Interestingly enough, well of interest to me, as I’m writing this essay a notice comes in on my phone. It’s from the family Slack Channel where we engage in private communication (you have to be born an Oreglia or married to one of my children to get access to the password) about what we’re doing, what we’re reading, Coronavirus information, upcoming family dinners, investments, subscriptions, politics (a popular channel), random, Tony’s next visit, images of the grandchildren, and a few travel albums.
It’s a great way to stay connected when we’re spread out all over the world or across the street as in Julie’s case.
So Julie posted an article in the “General” file and she introduces the article by asking “Is Mom hampering our independence?” Well, that got my attention. The attached article explores how tracking devices parents use to keep tabs on their children’s safety can hamper young adult’s ability to mature.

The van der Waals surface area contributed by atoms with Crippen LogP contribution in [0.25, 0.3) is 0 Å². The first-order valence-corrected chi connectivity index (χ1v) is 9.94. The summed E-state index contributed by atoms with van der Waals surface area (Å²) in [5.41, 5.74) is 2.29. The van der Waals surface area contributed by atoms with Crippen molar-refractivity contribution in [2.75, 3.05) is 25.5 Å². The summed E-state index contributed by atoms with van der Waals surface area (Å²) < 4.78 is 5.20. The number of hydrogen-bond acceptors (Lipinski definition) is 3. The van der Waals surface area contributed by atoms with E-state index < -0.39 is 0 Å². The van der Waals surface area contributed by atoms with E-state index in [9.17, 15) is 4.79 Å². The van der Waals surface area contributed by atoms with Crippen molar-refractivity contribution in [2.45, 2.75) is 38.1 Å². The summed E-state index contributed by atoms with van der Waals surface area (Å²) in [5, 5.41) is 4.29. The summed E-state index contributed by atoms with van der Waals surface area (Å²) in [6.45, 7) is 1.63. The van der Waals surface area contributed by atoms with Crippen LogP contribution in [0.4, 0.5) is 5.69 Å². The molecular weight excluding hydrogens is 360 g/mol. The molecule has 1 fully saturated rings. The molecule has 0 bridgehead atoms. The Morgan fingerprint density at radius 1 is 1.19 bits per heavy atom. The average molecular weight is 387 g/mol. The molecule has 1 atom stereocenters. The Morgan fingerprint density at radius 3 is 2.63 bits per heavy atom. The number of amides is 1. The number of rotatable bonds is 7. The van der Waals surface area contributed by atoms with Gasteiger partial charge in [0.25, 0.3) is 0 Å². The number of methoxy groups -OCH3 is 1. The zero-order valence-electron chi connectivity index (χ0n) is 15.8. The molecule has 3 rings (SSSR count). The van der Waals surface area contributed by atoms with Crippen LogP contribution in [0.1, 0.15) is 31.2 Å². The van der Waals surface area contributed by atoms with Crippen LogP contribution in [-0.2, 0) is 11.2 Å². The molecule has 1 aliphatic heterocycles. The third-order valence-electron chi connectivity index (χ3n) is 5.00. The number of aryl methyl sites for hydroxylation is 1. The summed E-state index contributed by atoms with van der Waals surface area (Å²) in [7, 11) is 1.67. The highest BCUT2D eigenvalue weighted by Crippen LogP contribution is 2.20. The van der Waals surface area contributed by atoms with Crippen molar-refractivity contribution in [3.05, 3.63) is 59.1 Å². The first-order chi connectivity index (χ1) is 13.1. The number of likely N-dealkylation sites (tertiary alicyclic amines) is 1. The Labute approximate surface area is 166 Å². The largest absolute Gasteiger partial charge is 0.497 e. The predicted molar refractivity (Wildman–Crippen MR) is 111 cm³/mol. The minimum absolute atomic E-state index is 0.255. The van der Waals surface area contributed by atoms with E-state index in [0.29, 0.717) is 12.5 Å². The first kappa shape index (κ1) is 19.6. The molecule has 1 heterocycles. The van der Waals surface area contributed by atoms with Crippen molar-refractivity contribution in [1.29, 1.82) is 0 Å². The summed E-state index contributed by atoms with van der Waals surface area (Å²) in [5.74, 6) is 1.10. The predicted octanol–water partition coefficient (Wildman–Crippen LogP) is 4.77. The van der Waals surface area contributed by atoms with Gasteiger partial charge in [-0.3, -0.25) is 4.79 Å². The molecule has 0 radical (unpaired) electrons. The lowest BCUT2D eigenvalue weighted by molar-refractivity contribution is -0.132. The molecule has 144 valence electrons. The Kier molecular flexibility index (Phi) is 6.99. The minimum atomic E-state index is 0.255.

I’ve never heard of this Life360 but I can find all my children (except Tony who refuses to use an iPhone) at any given time night or day by using the friend finder on their iPhones. One time I noticed Dante was located at a jail in Orange County. I panicked and starting calling, texting, face timing him until he responded. It’s the least I can do. He was installing solar panels at the jail. He was working. It’s his job. Sorry, not sorry.
Am I hampering their independence? Absolutely not, they stalk me just as much. “Hey Mom, I notice you’re driving by the Safeway, can you pick up some…” Or Kelley texts me and complains, “you’ve been with Julie all day.”